Similarly the point upon the Earth's surface where the Moon is at the zenith, i.e. one of the points of intersection of the MEL with the Earth's surface, is herein termed the "Sub-Lunar" (abbreviated as "SL"); and the other such point of intersection, where the Moon is at the nadir, is herein termed the "Anti-Sub-Lunar" (abbreviated as "ASL").

Text Box: ASL

On Solar Eclipses

An observer located upon the sunlit side of the Earth experiences a total solar eclipse, when (referred to the Sun as stationary) the motions of the Earth and the Moon conspire to bring the Moon momentarily directly in front of the Sun from the point of view of the observer on the Earth's surface, so that the center of the Sun, the center of the Moon, and the observer are momentarily collinear in that order. (This configuration can be abbreviated as CS-CM-O along the SML.)

In other words, the SML is intersecting the surface of the Earth, which is unusual, and the observer is positioned at that one of the intersection points which faces towards the Sun. This point is termed the Eclipse Point ("EP") at that instant; and the other of the intersection points is herein termed the Anti-Eclipse Point ("AEP"). And, at the moment that the SML passes closest to the center of the Earth (so that the distance between them is equal to gamma, and the eclipse is the greatest), the current positions of these points EP and AEP along their tracks upon the Earth's surface are herein termed the points of Greatest Eclipse and Anti-Greatest-Eclipse — GE and AGE.

By the way, during a solar eclipse it is virtually never the case, that the center of the Earth also lies upon the SML; that would require the total eclipse to occur at the observer's local noon, and simultaneously his latitude to be equal to the Sun's current declination. In other words, we can almost forget about the theoretical possibility of all the three celestial bodies being arranged in a straight line; this is illustrated here:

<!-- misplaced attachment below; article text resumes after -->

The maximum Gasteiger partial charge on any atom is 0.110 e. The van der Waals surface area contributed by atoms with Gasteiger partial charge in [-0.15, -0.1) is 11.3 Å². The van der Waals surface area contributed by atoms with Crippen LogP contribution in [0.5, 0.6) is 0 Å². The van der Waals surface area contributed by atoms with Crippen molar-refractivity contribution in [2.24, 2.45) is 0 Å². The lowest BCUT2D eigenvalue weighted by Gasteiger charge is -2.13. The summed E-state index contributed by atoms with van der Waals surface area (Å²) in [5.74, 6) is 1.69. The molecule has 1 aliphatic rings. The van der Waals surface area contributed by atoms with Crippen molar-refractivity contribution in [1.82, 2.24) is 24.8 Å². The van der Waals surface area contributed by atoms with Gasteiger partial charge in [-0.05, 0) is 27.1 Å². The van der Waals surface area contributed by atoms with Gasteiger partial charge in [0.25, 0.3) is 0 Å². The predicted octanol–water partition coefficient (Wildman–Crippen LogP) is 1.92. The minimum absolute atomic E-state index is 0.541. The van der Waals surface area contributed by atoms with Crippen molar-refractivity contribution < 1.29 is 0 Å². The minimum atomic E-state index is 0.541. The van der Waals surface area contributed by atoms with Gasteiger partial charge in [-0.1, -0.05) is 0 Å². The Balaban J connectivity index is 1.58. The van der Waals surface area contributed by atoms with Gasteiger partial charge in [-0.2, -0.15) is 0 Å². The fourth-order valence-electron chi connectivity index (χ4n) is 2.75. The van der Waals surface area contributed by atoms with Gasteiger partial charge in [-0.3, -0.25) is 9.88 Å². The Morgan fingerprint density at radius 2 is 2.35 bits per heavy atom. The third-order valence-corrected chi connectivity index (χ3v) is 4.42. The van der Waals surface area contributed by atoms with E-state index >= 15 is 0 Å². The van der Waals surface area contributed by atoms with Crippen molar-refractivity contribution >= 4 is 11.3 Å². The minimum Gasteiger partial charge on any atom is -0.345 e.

Such circumstances hardly ever come to pass.

However, they will almost come to pass during the eclipse of 22 July 2009, when the center of the Earth comes within less than 450 km of the Sun-Moon line. This matter, which is of historic importance, is discussed later.

Digression: it is an odd fact that the angular diameters of the Sun and the Moon, as seen from the surface of the Earth, are almost the same, so that, depending upon the exact distance between the Moon and the Earth at the time of the eclipse (the Moon's orbit around the Earth is not perfectly circular), either the Moon may actually cover the Sun (the eclipse is total), or a ring at the extreme edge of the Sun may remain uncovered (the eclipse is annular). We will assume that this coincidence of angular diameters is just that: a strange coincidence. Any other hypothesis leads us into wild realms of thought which can scarcely be said to be scientific according to any currently imaginable paradigm.

On Lunar Eclipses

In the complementary case that the SML intersects the surface of the Earth, but with the Moon on the opposite side of the Earth from the Sun, then the Moon will be located within the Earth's penumbra at least, if not its umbra, so that a lunar eclipse is taking place. In this case, an observer can see the eclipsed Moon provided that he is positioned anywhere upon the dark side of the Earth. (In this respect, lunar eclipses are quite different from solar eclipses, during which a good view of the eclipse is only available from a very restricted set of locations.)